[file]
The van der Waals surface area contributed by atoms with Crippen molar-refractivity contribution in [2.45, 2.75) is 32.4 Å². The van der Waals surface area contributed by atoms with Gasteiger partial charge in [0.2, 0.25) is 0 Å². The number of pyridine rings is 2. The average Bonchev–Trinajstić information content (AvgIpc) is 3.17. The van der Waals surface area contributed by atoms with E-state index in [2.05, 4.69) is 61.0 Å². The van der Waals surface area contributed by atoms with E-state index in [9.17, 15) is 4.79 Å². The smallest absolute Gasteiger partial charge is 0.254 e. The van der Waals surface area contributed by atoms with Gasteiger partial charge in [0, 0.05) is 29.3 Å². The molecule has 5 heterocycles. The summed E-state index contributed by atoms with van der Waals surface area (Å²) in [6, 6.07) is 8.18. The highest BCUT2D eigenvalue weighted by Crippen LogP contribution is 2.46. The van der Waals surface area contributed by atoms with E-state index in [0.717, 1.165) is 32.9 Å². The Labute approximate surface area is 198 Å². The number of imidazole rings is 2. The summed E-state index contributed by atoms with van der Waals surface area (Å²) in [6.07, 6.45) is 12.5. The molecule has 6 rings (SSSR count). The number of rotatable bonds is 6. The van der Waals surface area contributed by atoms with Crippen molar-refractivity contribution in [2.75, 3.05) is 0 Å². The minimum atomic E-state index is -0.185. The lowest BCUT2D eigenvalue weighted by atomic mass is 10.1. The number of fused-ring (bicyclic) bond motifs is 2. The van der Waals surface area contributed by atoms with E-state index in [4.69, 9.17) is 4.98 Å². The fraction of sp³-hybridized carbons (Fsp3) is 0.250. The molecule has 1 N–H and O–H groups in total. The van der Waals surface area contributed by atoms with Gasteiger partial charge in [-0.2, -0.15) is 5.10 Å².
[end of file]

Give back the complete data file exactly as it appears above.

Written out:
The van der Waals surface area contributed by atoms with Crippen molar-refractivity contribution in [2.45, 2.75) is 32.4 Å². The van der Waals surface area contributed by atoms with Gasteiger partial charge in [0.2, 0.25) is 0 Å². The number of pyridine rings is 2. The average Bonchev–Trinajstić information content (AvgIpc) is 3.17. The van der Waals surface area contributed by atoms with E-state index in [2.05, 4.69) is 61.0 Å². The van der Waals surface area contributed by atoms with E-state index in [9.17, 15) is 4.79 Å². The smallest absolute Gasteiger partial charge is 0.254 e. The van der Waals surface area contributed by atoms with Gasteiger partial charge in [0, 0.05) is 29.3 Å². The molecule has 5 heterocycles. The summed E-state index contributed by atoms with van der Waals surface area (Å²) in [6, 6.07) is 8.18. The highest BCUT2D eigenvalue weighted by Crippen LogP contribution is 2.46. The van der Waals surface area contributed by atoms with E-state index in [0.717, 1.165) is 32.9 Å². The Labute approximate surface area is 198 Å². The number of imidazole rings is 2. The summed E-state index contributed by atoms with van der Waals surface area (Å²) in [6.07, 6.45) is 12.5. The molecule has 6 rings (SSSR count). The number of rotatable bonds is 6. The van der Waals surface area contributed by atoms with Crippen molar-refractivity contribution in [2.75, 3.05) is 0 Å². The minimum atomic E-state index is -0.185. The lowest BCUT2D eigenvalue weighted by atomic mass is 10.1. The number of fused-ring (bicyclic) bond motifs is 2. The van der Waals surface area contributed by atoms with E-state index in [4.69, 9.17) is 4.98 Å². The fraction of sp³-hybridized carbons (Fsp3) is 0.250. The molecule has 1 N–H and O–H groups in total. The van der Waals surface area contributed by atoms with Gasteiger partial charge in [-0.2, -0.15) is 5.10 Å².